Editorial Case Study

Adam Simon, Researcher | June 2017

Originally graduating with a degree in biology, Adam has worked across documentaries and specialist factual programming since 2013.

When did you begin your career in the TV industry?

I started me career in Television in 2013

Tell us a bit about yourself and what inspired you to enter the TV industry? 

I originally studied Biology but I’ve always had a strong interest in Television and Film. I started making short videos myself then looked at getting into the television industry.

What was the best piece of advice you were given by your tutors/teachers to prepare you for the working world?

Don’t try and go in right at the top (i.e. apply for Director/Producer roles). You need to gain experience before this happens!

How long did it take you to get your first permanent (or fixed term) paying job, and how long did it take you to consistently find paying work?

4-5 months.

What was your first impression of a studio set/ location shoot?

I liked it. It’s great to work on a variety of programmes as that means things are constantly different. I couldn’t be stuck in a job that was constantly the same.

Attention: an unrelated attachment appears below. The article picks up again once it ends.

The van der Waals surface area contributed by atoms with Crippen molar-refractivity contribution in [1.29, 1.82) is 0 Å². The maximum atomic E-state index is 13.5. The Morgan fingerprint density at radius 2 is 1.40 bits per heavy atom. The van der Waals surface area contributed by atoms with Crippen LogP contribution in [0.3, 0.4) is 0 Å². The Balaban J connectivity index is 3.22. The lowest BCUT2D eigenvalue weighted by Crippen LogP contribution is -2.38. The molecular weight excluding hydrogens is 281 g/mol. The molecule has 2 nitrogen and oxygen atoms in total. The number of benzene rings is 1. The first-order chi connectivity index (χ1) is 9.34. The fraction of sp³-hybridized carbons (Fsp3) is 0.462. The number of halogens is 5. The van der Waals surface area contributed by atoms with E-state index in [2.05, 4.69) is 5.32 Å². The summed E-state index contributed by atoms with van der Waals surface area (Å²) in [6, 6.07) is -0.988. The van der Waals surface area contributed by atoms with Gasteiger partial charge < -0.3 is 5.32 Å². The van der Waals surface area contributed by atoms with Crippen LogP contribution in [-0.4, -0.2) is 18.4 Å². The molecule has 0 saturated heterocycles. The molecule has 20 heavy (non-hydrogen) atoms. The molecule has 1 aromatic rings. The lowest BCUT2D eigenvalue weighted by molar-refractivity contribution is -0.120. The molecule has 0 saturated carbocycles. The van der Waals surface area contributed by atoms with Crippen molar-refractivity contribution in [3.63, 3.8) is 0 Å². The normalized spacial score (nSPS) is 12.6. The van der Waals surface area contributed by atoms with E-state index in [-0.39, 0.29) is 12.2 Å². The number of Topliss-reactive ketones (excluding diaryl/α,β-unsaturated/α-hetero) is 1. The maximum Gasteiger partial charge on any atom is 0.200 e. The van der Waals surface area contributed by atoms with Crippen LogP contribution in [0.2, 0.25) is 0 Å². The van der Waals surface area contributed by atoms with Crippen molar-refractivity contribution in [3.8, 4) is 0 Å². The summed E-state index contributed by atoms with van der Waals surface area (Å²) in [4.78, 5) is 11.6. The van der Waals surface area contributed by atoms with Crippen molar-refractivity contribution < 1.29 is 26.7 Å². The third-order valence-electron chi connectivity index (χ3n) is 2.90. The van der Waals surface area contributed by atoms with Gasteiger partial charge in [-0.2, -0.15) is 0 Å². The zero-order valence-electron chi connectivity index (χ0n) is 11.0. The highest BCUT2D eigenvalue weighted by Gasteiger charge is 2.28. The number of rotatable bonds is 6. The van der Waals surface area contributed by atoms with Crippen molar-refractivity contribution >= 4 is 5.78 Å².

When working as a runner/trainee/assistant what are your responsibilities, and what have you found hardest to master?

A mixture of things. I started quite technical and did a lot of shooting and sound recording – then went onto more development, script writing and storytelling.

What set/location etiquette have you learnt that you think all new entrants should know? 

Just be helpful and enjoy yourself. Don’t worry about constantly getting people teas most production staff want to help you learn.

What has been the highlight of your career so far?

In general – travelling a lot with work, and meeting so many different people. In documentary its not about you, it’s about the amazing characters you meet in front on the lens.

Having a substantial amount of experience under your belt now, what advice would you give to those just starting out?

Just take any opportunity you can to learn new skills and don’t be scared to ask questions. If you don’t think something’s working let someone know, otherwise it could come to bite you later.


Hair and Makeup Case Study
Camera Department Case Study

More case studies